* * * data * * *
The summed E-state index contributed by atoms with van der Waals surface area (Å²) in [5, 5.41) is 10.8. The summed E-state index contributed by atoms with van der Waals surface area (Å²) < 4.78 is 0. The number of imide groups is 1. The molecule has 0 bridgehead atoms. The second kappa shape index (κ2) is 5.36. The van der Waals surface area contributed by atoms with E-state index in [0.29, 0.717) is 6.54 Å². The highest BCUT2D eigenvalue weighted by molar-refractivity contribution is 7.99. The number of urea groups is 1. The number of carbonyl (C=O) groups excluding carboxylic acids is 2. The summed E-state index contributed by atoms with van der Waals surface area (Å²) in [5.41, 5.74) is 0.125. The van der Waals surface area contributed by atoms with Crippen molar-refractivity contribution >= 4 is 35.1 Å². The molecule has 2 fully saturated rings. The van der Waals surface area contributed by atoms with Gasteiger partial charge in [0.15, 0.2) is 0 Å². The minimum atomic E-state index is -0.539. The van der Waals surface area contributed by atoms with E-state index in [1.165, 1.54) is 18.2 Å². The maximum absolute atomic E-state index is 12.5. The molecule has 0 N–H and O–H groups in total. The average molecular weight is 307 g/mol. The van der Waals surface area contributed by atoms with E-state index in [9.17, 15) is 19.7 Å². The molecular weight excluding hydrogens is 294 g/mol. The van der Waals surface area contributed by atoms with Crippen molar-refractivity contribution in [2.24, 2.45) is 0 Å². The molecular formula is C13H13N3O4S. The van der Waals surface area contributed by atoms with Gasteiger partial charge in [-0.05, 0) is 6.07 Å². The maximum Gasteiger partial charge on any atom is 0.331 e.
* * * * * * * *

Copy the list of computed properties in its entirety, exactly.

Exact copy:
The summed E-state index contributed by atoms with van der Waals surface area (Å²) in [5, 5.41) is 10.8. The summed E-state index contributed by atoms with van der Waals surface area (Å²) < 4.78 is 0. The number of imide groups is 1. The molecule has 0 bridgehead atoms. The second kappa shape index (κ2) is 5.36. The van der Waals surface area contributed by atoms with E-state index in [0.29, 0.717) is 6.54 Å². The highest BCUT2D eigenvalue weighted by molar-refractivity contribution is 7.99. The number of urea groups is 1. The number of carbonyl (C=O) groups excluding carboxylic acids is 2. The summed E-state index contributed by atoms with van der Waals surface area (Å²) in [5.41, 5.74) is 0.125. The van der Waals surface area contributed by atoms with Crippen molar-refractivity contribution >= 4 is 35.1 Å². The molecule has 2 fully saturated rings. The van der Waals surface area contributed by atoms with Gasteiger partial charge in [0.15, 0.2) is 0 Å². The minimum atomic E-state index is -0.539. The van der Waals surface area contributed by atoms with E-state index in [1.165, 1.54) is 18.2 Å². The maximum absolute atomic E-state index is 12.5. The molecule has 0 N–H and O–H groups in total. The average molecular weight is 307 g/mol. The van der Waals surface area contributed by atoms with E-state index in [9.17, 15) is 19.7 Å². The molecular weight excluding hydrogens is 294 g/mol. The van der Waals surface area contributed by atoms with Crippen molar-refractivity contribution in [2.24, 2.45) is 0 Å². The molecular formula is C13H13N3O4S. The van der Waals surface area contributed by atoms with Gasteiger partial charge in [-0.05, 0) is 6.07 Å². The maximum Gasteiger partial charge on any atom is 0.331 e.